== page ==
We studied the effects of fatty arid oxidation on insulin secretion of db/db mice and underlying molecular mechanisms of these effects. At 2-3 months of age, db/db mice were markedly obese, hyperglycemic, and hyperinsulinemic. Serum free fatty acid (FFA) levels were increased in 2- month-old (1.5 ± 0.1 vs. 1.1 ± 0.1 mmol/l, P < 0.05) and 3-month-old (1.9 ± 0.1 vs. 1.2 ± 0.1 mmol/l, P < 0.01) mice compared with the age and sex- matched db/+ mice serving as controls. Glucose-induced insulin release from db/db islets was markedly decreased compared with that from db/+ islets and was specifically ameliorated (by 54% in 2-month-old and 38% in 3-month-old mice) by exposure to a carnitine palmitoyltransferase I inhibitor, etomoxir (1 μmol/l). Etomoxir failed to affect the insulin response to α- ketoisocaproate. The effect of etomoxir on glucose-induced insulin release was lost after culturing db/db islets in RPMI medium containing 22 mmol/l glucose but no fatty acid. Culture of db/+ islets with 0.125 mmol/l palmitate led to a decrease in glucose-induced insulin secretion, which was partially reversible by etomoxir. Both islet glucose oxidation and the ratio of glucose oxidation to utilization were decreased in db/db islets. Etomoxir significantly enhanced glucose oxidation by 60% and also the ratio of oxidation to glucose utilization (from 27 ± 2.5 to 37 ± 3.0%, P < 0.05). Pyruvate dehydrogenase (PDH) activity was decreased in islets of db/db mice (75 ± 4.2 vs. 91 ± 2.9 nU/ng DNA, P < 0.01), whereas PDH kinase activity was increased (rate of PDH inactivation -0.25 ± 0.02 vs. -0.11 ± 0.02/min, P < 0.01). These abnormalities were partly but not wholly reversed by a 2-h preexposure to etomoxir. In conclusion, elevated FFA levels in the db/db mouse diminish glucose-induced insulin secretion by a glucose-fatty acid cycle in which fatty acid oxidation inhibits glucose oxidation by decreasing PDH activity and increasing PDH kinase activities.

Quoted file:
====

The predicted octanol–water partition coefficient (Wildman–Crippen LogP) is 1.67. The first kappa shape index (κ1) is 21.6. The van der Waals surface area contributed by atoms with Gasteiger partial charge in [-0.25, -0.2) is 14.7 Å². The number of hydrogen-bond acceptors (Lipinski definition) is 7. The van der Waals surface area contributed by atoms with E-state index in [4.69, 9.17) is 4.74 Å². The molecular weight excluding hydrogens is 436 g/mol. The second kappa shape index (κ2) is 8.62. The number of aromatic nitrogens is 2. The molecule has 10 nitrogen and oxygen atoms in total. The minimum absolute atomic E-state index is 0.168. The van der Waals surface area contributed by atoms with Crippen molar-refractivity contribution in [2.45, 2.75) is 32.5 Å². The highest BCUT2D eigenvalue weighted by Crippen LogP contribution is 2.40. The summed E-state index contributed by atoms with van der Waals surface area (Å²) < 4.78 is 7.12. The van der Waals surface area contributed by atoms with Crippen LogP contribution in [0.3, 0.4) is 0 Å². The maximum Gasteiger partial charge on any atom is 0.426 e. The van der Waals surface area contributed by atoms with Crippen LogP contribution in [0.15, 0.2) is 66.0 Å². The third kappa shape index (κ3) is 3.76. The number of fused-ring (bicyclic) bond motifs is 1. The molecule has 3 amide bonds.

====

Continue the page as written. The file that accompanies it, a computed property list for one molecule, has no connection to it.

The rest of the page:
|Original language||English (US)|
|Number of pages||7|
|State||Published - May 1 1996|
ASJC Scopus subject areas
- Internal Medicine
- Endocrinology, Diabetes and Metabolism